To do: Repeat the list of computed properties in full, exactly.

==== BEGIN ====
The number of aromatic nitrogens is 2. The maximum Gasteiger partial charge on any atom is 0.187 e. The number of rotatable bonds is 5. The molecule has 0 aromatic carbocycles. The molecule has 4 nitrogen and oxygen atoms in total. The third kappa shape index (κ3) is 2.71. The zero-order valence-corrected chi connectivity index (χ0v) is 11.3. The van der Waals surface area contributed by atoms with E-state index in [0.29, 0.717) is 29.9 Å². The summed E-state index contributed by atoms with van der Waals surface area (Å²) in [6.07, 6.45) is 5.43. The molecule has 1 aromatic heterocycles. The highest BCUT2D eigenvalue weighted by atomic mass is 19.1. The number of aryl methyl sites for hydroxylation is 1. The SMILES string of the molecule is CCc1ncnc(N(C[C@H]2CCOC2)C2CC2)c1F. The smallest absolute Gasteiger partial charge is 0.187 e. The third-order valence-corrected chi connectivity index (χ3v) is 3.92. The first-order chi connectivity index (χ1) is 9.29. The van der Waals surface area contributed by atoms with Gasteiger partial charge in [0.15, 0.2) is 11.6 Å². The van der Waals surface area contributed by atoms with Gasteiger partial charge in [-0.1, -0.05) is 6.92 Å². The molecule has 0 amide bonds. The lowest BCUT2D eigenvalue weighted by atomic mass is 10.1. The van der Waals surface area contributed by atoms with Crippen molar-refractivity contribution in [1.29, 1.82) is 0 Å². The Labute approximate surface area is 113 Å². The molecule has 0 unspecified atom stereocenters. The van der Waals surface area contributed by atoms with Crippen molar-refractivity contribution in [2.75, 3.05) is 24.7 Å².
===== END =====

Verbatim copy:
The number of aromatic nitrogens is 2. The maximum Gasteiger partial charge on any atom is 0.187 e. The number of rotatable bonds is 5. The molecule has 0 aromatic carbocycles. The molecule has 4 nitrogen and oxygen atoms in total. The third kappa shape index (κ3) is 2.71. The zero-order valence-corrected chi connectivity index (χ0v) is 11.3. The van der Waals surface area contributed by atoms with E-state index in [0.29, 0.717) is 29.9 Å². The summed E-state index contributed by atoms with van der Waals surface area (Å²) in [6.07, 6.45) is 5.43. The molecule has 1 aromatic heterocycles. The highest BCUT2D eigenvalue weighted by atomic mass is 19.1. The number of aryl methyl sites for hydroxylation is 1. The SMILES string of the molecule is CCc1ncnc(N(C[C@H]2CCOC2)C2CC2)c1F. The smallest absolute Gasteiger partial charge is 0.187 e. The third-order valence-corrected chi connectivity index (χ3v) is 3.92. The first-order chi connectivity index (χ1) is 9.29. The van der Waals surface area contributed by atoms with Gasteiger partial charge in [0.15, 0.2) is 11.6 Å². The van der Waals surface area contributed by atoms with Gasteiger partial charge in [-0.1, -0.05) is 6.92 Å². The molecule has 0 amide bonds. The lowest BCUT2D eigenvalue weighted by atomic mass is 10.1. The van der Waals surface area contributed by atoms with Crippen molar-refractivity contribution in [1.29, 1.82) is 0 Å². The Labute approximate surface area is 113 Å². The molecule has 0 unspecified atom stereocenters. The van der Waals surface area contributed by atoms with Crippen molar-refractivity contribution in [2.75, 3.05) is 24.7 Å².